Last updated: July 12. 2014 1:51PM - 529 Views
Paul Johnson DHS Class of ‘49



Paul Johnson, a 1949 Durant High School graduate, speaks to those who graduated DHS in the late 1940s-early 1950s during a luncheon held Friday. The Durant High School All Classes reunion was held Friday evening.
Paul Johnson, a 1949 Durant High School graduate, speaks to those who graduated DHS in the late 1940s-early 1950s during a luncheon held Friday. The Durant High School All Classes reunion was held Friday evening.
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Editor’s note: Durant High School Class of 1949 graduate Paul Johnson read this letter during a luncheon held Friday for graduates from that era at the Roadhouse. Johnson is the author of the memoir, “P.J.’s Route which is about his experiences as a Durant Daily Democrat carrier when he was a boy. 


A request is that all of you for whom I do not have email addresses, please send this address to me so I can more easily contact you if we have more lunches. Send these addresses to pauljohnson7333@yahoo.com Thanks.


The purpose is to bring you up-to-date about some people and/or events about those who attended DHS. I do this knowing that I cannot possibly cover all those whom you know and care about, but my sources are limited. So, here are some news events, with my last part dealing with the death of a classmate.


Jim Hampton, MD, Class of ’48, was inducted into the Chickasaw Nation Hall of Fame in May, ’14. For years Dr. Hampton has been a successful oncologist in practice in Oklahoma City.


John Massey of Durant has been a member of Oklahoma’s Hall of Fame for numerous years. I think it safe to conjecture that John is among the most wealthy of DHS’s graduates. He has served for years as a member of the Oklahoma State Board of Regents for Higher Education and was appointed to his 3rd 9 year term of office. Needless to say, John has a powerful voice about higher education in Oklahoma. The School of Business at SOSU is named for him as a result of his philanthropy, which he and his wife continue. Thanks, Massey’s.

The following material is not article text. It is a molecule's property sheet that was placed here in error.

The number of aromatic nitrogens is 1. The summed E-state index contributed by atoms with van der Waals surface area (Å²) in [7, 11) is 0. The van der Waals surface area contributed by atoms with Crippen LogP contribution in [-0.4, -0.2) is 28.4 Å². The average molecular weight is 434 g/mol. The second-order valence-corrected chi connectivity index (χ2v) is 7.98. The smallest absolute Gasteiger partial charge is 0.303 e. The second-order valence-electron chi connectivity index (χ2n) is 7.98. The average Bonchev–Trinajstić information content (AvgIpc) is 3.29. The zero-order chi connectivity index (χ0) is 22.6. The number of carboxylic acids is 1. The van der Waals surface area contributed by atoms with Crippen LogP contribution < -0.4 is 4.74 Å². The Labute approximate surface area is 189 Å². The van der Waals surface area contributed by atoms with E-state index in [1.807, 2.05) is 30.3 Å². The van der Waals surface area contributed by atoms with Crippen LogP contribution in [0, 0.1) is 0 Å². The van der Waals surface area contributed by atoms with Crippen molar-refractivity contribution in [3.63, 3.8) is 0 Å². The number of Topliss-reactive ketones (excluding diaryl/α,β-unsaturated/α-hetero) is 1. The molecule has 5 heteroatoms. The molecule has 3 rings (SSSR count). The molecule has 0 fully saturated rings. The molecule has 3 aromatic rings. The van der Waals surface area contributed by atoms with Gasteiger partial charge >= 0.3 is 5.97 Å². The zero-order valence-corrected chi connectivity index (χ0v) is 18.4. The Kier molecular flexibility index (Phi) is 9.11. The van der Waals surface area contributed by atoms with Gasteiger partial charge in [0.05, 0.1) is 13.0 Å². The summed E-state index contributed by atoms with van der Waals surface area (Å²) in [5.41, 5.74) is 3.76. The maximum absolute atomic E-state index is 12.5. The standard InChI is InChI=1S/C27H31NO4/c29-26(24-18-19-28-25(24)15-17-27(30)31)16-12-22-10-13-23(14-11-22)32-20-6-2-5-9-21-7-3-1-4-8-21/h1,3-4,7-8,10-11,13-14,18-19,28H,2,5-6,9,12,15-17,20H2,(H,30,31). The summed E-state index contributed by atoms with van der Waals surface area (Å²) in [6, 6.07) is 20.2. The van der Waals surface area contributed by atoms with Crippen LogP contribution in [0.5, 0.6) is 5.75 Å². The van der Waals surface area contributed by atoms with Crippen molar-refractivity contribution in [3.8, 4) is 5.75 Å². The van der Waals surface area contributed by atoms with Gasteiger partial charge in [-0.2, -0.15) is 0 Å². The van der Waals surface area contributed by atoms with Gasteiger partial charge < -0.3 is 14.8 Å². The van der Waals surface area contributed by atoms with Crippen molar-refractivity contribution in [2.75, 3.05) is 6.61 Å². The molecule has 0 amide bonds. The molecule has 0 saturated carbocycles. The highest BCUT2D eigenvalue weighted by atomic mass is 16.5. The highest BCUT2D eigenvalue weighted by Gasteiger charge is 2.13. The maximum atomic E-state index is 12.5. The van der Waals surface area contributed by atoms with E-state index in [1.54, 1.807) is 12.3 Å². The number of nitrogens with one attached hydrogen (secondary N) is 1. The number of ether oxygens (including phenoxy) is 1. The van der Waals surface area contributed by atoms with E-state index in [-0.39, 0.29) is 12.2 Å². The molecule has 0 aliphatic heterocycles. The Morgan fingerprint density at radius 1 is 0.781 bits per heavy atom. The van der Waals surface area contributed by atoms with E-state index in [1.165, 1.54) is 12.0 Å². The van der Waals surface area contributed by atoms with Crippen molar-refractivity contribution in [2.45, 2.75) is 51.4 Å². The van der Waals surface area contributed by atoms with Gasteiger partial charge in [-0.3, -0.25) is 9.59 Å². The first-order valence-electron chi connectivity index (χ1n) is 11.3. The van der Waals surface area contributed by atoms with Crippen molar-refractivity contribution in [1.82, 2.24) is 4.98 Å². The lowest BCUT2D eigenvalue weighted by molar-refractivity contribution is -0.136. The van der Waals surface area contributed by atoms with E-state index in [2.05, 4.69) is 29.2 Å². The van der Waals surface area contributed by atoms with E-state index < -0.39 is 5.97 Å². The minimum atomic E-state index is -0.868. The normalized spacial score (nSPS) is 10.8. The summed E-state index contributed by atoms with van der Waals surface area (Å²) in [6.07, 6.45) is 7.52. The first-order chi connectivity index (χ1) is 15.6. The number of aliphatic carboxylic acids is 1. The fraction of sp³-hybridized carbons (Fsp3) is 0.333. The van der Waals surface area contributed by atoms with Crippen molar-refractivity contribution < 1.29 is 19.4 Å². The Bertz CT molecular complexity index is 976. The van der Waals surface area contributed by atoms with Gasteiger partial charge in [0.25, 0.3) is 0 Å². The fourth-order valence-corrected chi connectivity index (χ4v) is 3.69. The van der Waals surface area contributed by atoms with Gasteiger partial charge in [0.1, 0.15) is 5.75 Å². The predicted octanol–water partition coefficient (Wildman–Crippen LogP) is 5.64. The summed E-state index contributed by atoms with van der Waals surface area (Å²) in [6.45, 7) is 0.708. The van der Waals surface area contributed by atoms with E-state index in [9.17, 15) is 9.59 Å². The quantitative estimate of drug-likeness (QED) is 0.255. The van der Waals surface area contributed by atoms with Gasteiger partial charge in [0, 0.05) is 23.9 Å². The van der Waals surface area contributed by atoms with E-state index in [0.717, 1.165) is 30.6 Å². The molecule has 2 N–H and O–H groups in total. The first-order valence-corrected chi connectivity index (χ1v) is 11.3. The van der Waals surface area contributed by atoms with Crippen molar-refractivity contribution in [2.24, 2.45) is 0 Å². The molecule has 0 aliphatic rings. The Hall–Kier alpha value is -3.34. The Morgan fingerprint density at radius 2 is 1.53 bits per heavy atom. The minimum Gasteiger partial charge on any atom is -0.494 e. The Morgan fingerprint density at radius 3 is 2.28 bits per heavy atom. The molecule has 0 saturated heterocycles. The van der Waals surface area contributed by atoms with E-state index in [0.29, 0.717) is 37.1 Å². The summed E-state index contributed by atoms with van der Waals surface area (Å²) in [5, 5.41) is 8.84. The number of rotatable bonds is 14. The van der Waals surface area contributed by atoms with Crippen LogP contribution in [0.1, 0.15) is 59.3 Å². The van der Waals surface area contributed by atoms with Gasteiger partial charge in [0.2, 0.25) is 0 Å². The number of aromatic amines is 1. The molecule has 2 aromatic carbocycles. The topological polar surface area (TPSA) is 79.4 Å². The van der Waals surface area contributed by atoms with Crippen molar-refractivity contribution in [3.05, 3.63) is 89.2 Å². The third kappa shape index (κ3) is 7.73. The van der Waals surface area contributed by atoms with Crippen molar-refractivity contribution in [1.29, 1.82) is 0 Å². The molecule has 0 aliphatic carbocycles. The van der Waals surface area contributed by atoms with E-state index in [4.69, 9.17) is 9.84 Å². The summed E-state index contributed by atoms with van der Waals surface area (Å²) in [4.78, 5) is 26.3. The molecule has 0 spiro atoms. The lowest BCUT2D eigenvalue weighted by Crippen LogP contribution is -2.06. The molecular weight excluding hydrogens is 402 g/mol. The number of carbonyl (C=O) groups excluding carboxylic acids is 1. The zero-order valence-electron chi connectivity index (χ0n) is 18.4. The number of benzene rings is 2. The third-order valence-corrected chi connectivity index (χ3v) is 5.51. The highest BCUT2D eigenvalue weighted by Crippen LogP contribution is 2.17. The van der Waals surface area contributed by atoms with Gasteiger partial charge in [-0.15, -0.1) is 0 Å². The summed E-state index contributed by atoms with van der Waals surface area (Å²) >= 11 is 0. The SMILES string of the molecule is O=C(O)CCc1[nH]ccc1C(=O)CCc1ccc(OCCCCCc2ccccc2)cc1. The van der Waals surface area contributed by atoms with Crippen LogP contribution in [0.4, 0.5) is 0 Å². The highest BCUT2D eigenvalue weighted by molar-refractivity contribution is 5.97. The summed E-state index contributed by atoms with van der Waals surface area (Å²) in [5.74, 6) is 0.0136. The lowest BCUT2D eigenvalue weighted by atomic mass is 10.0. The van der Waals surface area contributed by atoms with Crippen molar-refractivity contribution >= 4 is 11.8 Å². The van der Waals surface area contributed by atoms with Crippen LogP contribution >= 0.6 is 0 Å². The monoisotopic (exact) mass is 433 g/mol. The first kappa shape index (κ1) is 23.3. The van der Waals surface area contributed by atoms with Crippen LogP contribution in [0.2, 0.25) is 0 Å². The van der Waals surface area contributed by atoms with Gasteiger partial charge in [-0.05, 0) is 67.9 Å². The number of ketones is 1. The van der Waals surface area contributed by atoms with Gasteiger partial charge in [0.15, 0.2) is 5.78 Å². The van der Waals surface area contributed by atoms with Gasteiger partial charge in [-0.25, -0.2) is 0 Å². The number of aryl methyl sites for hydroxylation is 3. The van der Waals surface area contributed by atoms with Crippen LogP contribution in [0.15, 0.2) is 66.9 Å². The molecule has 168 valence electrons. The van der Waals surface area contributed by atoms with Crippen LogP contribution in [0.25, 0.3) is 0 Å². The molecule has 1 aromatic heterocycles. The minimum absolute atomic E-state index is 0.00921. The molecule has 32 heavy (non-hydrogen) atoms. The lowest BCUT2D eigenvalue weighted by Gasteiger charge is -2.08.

Perhaps the most successful (if one determines success by one’s career and monetary value) was Howard Lester of the Class of ’53, now deceased. He was the CEO of Williams-Sonoma. One time, while he was alive, I did a Google search about him and one report listed the number of shares of stocks he owned in Williams-Sonoma. I did a quick calculation of his wealth based on what he could sell his shares for and determined (an approximation) that he was, indeed, very wealthy.


A DHS grad, probably in the 50s, named Joe Williams, was the head basketball coach at Jacksonville, (FL) State when his team won the NCAA basketball championship.


Our Jim Ely was inducted into the DHS Athletic Hall of Fame during 2012. Congrats, Jim! Several of our class members were present to be with him on his induction. I might add that Jim has been a most successful referee in various activities—in high school officiating, in college officiating, and with professional football games. He recently served as the official time keeper at the Super Bowl game.


Another of our classmates, Nancy Hyde Stalnaker, whose letter I read to you, has had one of the most unique careers (after years of teaching in public schools) as she groomed and showed Westies in dog shows. She won many championships with her dogs. Nancy has given me permission to list her email address if anyone is interested in communicating with her. The address is southwesties@gmail.com